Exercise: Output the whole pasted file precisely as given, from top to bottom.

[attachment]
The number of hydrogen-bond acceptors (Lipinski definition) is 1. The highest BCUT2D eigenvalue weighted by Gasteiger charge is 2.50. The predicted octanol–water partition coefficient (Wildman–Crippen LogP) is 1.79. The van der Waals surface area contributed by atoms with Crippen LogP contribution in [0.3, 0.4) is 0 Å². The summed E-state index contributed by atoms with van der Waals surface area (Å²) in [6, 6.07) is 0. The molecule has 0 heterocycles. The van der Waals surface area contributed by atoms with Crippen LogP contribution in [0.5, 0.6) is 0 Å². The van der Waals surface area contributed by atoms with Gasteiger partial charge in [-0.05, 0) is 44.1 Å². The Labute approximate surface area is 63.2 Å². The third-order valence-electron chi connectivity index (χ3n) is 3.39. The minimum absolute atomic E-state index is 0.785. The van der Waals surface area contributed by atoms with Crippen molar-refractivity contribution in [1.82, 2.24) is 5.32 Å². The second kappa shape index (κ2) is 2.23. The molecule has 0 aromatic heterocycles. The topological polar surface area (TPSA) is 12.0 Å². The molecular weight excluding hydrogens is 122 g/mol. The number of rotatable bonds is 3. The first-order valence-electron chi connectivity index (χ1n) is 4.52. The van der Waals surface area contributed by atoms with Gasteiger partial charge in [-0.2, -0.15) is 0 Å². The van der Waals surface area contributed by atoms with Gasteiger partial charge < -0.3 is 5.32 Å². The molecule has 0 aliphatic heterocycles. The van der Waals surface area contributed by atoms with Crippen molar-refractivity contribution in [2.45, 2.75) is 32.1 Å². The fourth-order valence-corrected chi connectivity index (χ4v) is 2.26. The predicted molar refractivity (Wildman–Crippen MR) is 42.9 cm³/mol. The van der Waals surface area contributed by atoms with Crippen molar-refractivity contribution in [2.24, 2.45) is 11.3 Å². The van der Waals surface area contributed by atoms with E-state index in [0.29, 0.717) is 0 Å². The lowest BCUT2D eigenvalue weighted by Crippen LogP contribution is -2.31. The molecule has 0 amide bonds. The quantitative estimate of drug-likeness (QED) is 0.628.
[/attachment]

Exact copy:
The number of hydrogen-bond acceptors (Lipinski definition) is 1. The highest BCUT2D eigenvalue weighted by Gasteiger charge is 2.50. The predicted octanol–water partition coefficient (Wildman–Crippen LogP) is 1.79. The van der Waals surface area contributed by atoms with Crippen LogP contribution in [0.3, 0.4) is 0 Å². The summed E-state index contributed by atoms with van der Waals surface area (Å²) in [6, 6.07) is 0. The molecule has 0 heterocycles. The van der Waals surface area contributed by atoms with Crippen LogP contribution in [0.5, 0.6) is 0 Å². The van der Waals surface area contributed by atoms with Gasteiger partial charge in [-0.05, 0) is 44.1 Å². The Labute approximate surface area is 63.2 Å². The third-order valence-electron chi connectivity index (χ3n) is 3.39. The minimum absolute atomic E-state index is 0.785. The van der Waals surface area contributed by atoms with Crippen molar-refractivity contribution in [1.82, 2.24) is 5.32 Å². The second kappa shape index (κ2) is 2.23. The molecule has 0 aromatic heterocycles. The topological polar surface area (TPSA) is 12.0 Å². The molecular weight excluding hydrogens is 122 g/mol. The number of rotatable bonds is 3. The first-order valence-electron chi connectivity index (χ1n) is 4.52. The van der Waals surface area contributed by atoms with Gasteiger partial charge in [-0.2, -0.15) is 0 Å². The van der Waals surface area contributed by atoms with Gasteiger partial charge < -0.3 is 5.32 Å². The molecule has 0 aliphatic heterocycles. The van der Waals surface area contributed by atoms with Crippen molar-refractivity contribution in [2.45, 2.75) is 32.1 Å². The fourth-order valence-corrected chi connectivity index (χ4v) is 2.26. The predicted molar refractivity (Wildman–Crippen MR) is 42.9 cm³/mol. The van der Waals surface area contributed by atoms with Crippen molar-refractivity contribution in [2.24, 2.45) is 11.3 Å². The van der Waals surface area contributed by atoms with E-state index in [0.29, 0.717) is 0 Å². The lowest BCUT2D eigenvalue weighted by Crippen LogP contribution is -2.31. The molecule has 0 amide bonds. The quantitative estimate of drug-likeness (QED) is 0.628.